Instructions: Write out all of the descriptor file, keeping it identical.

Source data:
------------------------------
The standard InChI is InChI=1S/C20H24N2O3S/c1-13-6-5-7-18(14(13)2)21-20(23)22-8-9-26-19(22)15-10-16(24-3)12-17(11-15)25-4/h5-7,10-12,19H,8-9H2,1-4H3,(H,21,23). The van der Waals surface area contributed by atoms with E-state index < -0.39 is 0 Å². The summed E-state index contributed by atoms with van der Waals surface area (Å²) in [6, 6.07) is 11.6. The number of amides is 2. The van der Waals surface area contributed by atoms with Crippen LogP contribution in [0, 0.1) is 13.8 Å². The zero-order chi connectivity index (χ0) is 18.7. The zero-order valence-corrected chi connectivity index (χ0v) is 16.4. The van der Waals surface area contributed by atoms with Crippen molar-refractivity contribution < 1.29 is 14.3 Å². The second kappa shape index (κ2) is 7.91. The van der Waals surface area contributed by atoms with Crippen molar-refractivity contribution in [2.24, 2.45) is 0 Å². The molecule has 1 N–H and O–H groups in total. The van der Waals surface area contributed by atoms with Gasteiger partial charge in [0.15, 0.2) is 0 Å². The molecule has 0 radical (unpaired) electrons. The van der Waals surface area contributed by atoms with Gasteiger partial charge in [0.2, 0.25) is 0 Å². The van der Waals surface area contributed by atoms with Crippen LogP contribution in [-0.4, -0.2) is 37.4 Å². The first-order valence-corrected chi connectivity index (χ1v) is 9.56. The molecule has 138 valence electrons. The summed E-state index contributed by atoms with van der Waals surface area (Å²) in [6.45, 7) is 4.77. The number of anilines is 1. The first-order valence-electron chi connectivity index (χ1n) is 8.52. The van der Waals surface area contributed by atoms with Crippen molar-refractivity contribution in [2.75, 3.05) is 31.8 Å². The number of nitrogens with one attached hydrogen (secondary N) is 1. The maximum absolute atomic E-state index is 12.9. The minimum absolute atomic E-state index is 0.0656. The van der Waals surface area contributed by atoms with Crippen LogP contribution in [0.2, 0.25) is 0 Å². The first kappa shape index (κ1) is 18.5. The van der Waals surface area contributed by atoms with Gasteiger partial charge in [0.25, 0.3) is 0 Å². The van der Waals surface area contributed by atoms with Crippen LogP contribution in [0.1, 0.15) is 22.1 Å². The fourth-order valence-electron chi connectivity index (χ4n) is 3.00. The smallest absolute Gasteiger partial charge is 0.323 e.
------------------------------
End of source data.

The standard InChI is InChI=1S/C20H24N2O3S/c1-13-6-5-7-18(14(13)2)21-20(23)22-8-9-26-19(22)15-10-16(24-3)12-17(11-15)25-4/h5-7,10-12,19H,8-9H2,1-4H3,(H,21,23). The van der Waals surface area contributed by atoms with E-state index < -0.39 is 0 Å². The summed E-state index contributed by atoms with van der Waals surface area (Å²) in [6, 6.07) is 11.6. The number of amides is 2. The van der Waals surface area contributed by atoms with Crippen LogP contribution in [0, 0.1) is 13.8 Å². The zero-order chi connectivity index (χ0) is 18.7. The zero-order valence-corrected chi connectivity index (χ0v) is 16.4. The van der Waals surface area contributed by atoms with Crippen molar-refractivity contribution < 1.29 is 14.3 Å². The second kappa shape index (κ2) is 7.91. The van der Waals surface area contributed by atoms with Crippen molar-refractivity contribution in [2.24, 2.45) is 0 Å². The molecule has 1 N–H and O–H groups in total. The van der Waals surface area contributed by atoms with Gasteiger partial charge in [0.15, 0.2) is 0 Å². The molecule has 0 radical (unpaired) electrons. The van der Waals surface area contributed by atoms with Gasteiger partial charge in [0.2, 0.25) is 0 Å². The van der Waals surface area contributed by atoms with Crippen LogP contribution in [-0.4, -0.2) is 37.4 Å². The first-order valence-corrected chi connectivity index (χ1v) is 9.56. The molecule has 138 valence electrons. The summed E-state index contributed by atoms with van der Waals surface area (Å²) in [6.45, 7) is 4.77. The number of anilines is 1. The first-order valence-electron chi connectivity index (χ1n) is 8.52. The van der Waals surface area contributed by atoms with Crippen molar-refractivity contribution in [2.75, 3.05) is 31.8 Å². The number of nitrogens with one attached hydrogen (secondary N) is 1. The maximum absolute atomic E-state index is 12.9. The minimum absolute atomic E-state index is 0.0656. The van der Waals surface area contributed by atoms with Crippen LogP contribution in [0.2, 0.25) is 0 Å². The first kappa shape index (κ1) is 18.5. The van der Waals surface area contributed by atoms with Gasteiger partial charge in [0.25, 0.3) is 0 Å². The van der Waals surface area contributed by atoms with Crippen LogP contribution in [0.1, 0.15) is 22.1 Å². The fourth-order valence-electron chi connectivity index (χ4n) is 3.00. The smallest absolute Gasteiger partial charge is 0.323 e.